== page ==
For the past few budget cycles, lawmakers tried to address a chronic shortfall in the fund covering state retirees’ health insurance.
The line item is determined in the budget process but often does not address the actual costs of “Medicomp” insurance for those on Medicare parts A and B.
Long ago the state promised its workers no-cost health insurance once they reached 65 years old and were eligible for Medicare.
But legislative promises are not set in stone and change from one legislature to the next, and last year older retirees began paying 10 percent of their health insurance premium. Retirees not on Medicare pay 20 percent of the premium for the state’s self-funded coverage.
With more and more state workers retiring the cost of “gap coverage” has grown and was expected to increase to $41 million over the next two years.
Medicare with its supplemental insurance is a point of service program that covers patients where ever they seek medical care in the United States. Some supplemental plans cover foreign travel medical expenses as well.
It is not a managed care system and recipients do not need a referral from their primary care provider to see a specialist although there are some restrictions.
Lawmakers hired a firm to study the retirees health-care system several years ago, and the firm recommended a group Medicaid Advantage plan.
Under an advantage plan, or what is called Medicare Part C, the money that would go for Part A and B coverage, goes to a private insurance company with a managed care system.
The recipient has to pay an additional premium or in the case of the state, it contributes to the plan but not as much as under the old system.
The state has a contract with Anthem to administer its health coverage through fiscal year 2021 for state workers, retirees who are not over 65 years old and retirees on Medicare.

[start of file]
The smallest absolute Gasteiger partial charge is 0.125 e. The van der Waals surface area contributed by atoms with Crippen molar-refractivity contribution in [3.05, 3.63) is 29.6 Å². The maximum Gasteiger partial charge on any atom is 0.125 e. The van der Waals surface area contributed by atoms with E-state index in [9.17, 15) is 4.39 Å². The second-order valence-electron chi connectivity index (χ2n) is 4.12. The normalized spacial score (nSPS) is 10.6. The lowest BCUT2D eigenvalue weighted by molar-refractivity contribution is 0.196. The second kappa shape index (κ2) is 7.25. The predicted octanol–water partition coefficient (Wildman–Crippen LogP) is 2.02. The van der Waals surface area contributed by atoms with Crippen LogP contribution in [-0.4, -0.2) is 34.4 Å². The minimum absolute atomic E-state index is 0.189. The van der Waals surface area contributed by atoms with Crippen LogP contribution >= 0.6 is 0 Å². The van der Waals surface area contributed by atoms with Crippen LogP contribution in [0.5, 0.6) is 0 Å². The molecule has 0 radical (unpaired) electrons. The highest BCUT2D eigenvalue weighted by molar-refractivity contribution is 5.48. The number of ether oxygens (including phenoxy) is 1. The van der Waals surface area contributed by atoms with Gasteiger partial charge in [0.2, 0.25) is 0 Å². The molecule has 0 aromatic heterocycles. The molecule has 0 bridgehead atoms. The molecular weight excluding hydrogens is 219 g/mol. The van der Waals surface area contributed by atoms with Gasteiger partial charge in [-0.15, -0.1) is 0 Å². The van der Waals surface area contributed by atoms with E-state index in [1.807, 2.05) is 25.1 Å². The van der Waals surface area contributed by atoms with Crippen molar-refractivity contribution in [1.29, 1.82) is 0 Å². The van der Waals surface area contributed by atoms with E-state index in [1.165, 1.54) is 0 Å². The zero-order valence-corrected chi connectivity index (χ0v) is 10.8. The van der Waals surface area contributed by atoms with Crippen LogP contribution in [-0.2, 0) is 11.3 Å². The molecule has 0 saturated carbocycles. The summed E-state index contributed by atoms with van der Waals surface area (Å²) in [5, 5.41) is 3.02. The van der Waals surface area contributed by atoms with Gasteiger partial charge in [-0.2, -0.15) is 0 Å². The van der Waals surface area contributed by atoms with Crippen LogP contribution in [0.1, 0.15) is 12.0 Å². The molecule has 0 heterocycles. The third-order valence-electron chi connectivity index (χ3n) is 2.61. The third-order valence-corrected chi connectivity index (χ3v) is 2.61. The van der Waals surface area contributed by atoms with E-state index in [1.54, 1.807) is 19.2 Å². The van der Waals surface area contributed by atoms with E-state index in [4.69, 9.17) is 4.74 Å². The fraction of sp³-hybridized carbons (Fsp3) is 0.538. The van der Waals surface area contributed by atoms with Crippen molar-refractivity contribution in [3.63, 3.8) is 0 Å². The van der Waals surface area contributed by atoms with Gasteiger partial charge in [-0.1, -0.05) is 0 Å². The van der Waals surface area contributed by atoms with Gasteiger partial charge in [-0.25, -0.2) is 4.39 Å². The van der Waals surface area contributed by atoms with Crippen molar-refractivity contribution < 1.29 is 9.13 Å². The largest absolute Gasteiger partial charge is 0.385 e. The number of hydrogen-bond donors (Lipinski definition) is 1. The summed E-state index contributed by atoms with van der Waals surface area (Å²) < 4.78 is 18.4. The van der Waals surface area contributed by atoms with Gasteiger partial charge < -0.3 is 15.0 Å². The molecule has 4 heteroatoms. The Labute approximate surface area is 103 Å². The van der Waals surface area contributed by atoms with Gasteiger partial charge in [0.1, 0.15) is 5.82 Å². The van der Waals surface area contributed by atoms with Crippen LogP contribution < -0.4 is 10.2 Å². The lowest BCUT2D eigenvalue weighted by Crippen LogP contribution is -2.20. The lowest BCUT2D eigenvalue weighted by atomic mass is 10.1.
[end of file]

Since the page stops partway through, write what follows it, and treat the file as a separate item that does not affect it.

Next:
When the recommendation for a Group Advantaged Plan was first proposed, Anthem did not have a big enough network to qualify for enough federal subsidies to make the changeover financially advantageous to the state.
$11.8 M in savings
With a wider network now, that has changed and the state expects to save $11.8 million by moving retirees on Medicare to a Group Advantage Plan by Anthem.
Writing to Executive Councilors in May, Department of Administrative Services Commissioner Charles Arlinghaus wrote, “While being at risk for all claim costs, the insurance company is incentivized to manage that risk, maximize CMS (Center for Medicare Services) funding through risk adjustment strategies and minimize claim cost through medical management strategies. The insurance company is also incentivized to maintain a high level of member satisfaction. The insurance company’s success with all of these factors helps contain premium costs.”
The $11.8 million in savings is more than one-quarter of the projected costs of the old system which is a substantial reduction in medical dollars to be realized through a managed care program.
That means retirees will no longer be able to see a specialist or have tests, etc. without first going through their personal care provider and the insurance company.
No to retirees
A lot of the 10,500 retirees should expect to hear “No” more frequently if the state is going to save almost $12 million over two years.
“In addition to the estimated $11.8 million in projected Health Benefit Plan savings, the transition to a Medicare Advantage Plan will enhance the focus of our Medicare eligible retirees’ health and well-being,” Arlinghaus writes. “Anthem will work with retirees and their healthcare providers to coordinate care among a retiree’s various health-care providers to ensure the appropriate care is received.”
Welcome to the real world retirees, many older folks with limited pensions and no bump in benefits for many years due to the retirement systems’ unfunded liability.
The Executive Council approved the change, which went into effect July 1 at its June 20 meeting.
Distant Dome is an exclusive inside look at NH Politics published jointly by ManchesterInkLink.com and InDepthNH.org.
Distant Dome by veteran journalist Garry Rayno explores a broader perspective on the State House and state happenings. Over his three-decade career, Rayno covered the NH State House for the New Hampshire Union Leader and Foster’s Daily Democrat. During his career, his coverage spanned the news spectrum, from local planning, school and select boards, to national issues such as electric industry deregulation and Presidential primaries. Rayno lives with his wife Carolyn in New London. Reach him at firstname.lastname@example.org